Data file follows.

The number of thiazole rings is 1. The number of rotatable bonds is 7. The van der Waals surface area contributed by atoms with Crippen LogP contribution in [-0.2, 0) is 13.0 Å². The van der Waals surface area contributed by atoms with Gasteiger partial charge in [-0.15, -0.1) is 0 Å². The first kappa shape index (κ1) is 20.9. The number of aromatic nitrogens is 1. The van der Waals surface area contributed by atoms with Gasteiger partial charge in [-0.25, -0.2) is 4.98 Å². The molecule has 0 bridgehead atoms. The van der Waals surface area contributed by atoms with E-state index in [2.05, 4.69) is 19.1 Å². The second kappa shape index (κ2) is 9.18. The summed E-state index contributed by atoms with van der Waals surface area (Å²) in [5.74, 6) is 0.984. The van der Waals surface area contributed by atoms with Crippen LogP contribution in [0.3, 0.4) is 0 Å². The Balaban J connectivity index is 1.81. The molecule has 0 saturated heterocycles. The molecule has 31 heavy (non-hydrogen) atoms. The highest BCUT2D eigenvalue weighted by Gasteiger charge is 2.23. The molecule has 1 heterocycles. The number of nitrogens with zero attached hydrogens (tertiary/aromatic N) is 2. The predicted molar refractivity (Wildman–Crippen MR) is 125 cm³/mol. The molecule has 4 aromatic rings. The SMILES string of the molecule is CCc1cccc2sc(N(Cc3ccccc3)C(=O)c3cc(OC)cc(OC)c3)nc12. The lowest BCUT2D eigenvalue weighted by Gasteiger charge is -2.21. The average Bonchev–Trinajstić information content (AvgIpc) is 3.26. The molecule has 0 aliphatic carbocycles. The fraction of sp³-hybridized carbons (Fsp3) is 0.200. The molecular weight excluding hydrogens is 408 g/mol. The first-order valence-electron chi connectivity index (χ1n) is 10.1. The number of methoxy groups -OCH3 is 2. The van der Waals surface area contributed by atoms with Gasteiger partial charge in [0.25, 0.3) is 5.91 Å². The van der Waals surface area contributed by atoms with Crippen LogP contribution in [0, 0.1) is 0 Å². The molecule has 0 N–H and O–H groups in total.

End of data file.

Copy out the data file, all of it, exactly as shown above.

The number of thiazole rings is 1. The number of rotatable bonds is 7. The van der Waals surface area contributed by atoms with Crippen LogP contribution in [-0.2, 0) is 13.0 Å². The van der Waals surface area contributed by atoms with Gasteiger partial charge in [-0.15, -0.1) is 0 Å². The first kappa shape index (κ1) is 20.9. The number of aromatic nitrogens is 1. The van der Waals surface area contributed by atoms with Gasteiger partial charge in [-0.25, -0.2) is 4.98 Å². The molecule has 0 bridgehead atoms. The van der Waals surface area contributed by atoms with E-state index in [2.05, 4.69) is 19.1 Å². The second kappa shape index (κ2) is 9.18. The summed E-state index contributed by atoms with van der Waals surface area (Å²) in [5.74, 6) is 0.984. The van der Waals surface area contributed by atoms with Crippen LogP contribution in [0.3, 0.4) is 0 Å². The Balaban J connectivity index is 1.81. The molecule has 0 saturated heterocycles. The molecule has 31 heavy (non-hydrogen) atoms. The highest BCUT2D eigenvalue weighted by Gasteiger charge is 2.23. The molecule has 1 heterocycles. The number of nitrogens with zero attached hydrogens (tertiary/aromatic N) is 2. The predicted molar refractivity (Wildman–Crippen MR) is 125 cm³/mol. The molecule has 4 aromatic rings. The SMILES string of the molecule is CCc1cccc2sc(N(Cc3ccccc3)C(=O)c3cc(OC)cc(OC)c3)nc12. The lowest BCUT2D eigenvalue weighted by Gasteiger charge is -2.21. The average Bonchev–Trinajstić information content (AvgIpc) is 3.26. The molecule has 0 aliphatic carbocycles. The fraction of sp³-hybridized carbons (Fsp3) is 0.200. The molecular weight excluding hydrogens is 408 g/mol. The first-order valence-electron chi connectivity index (χ1n) is 10.1. The number of methoxy groups -OCH3 is 2. The van der Waals surface area contributed by atoms with Gasteiger partial charge in [0.25, 0.3) is 5.91 Å². The van der Waals surface area contributed by atoms with Crippen LogP contribution in [0, 0.1) is 0 Å². The molecule has 0 N–H and O–H groups in total.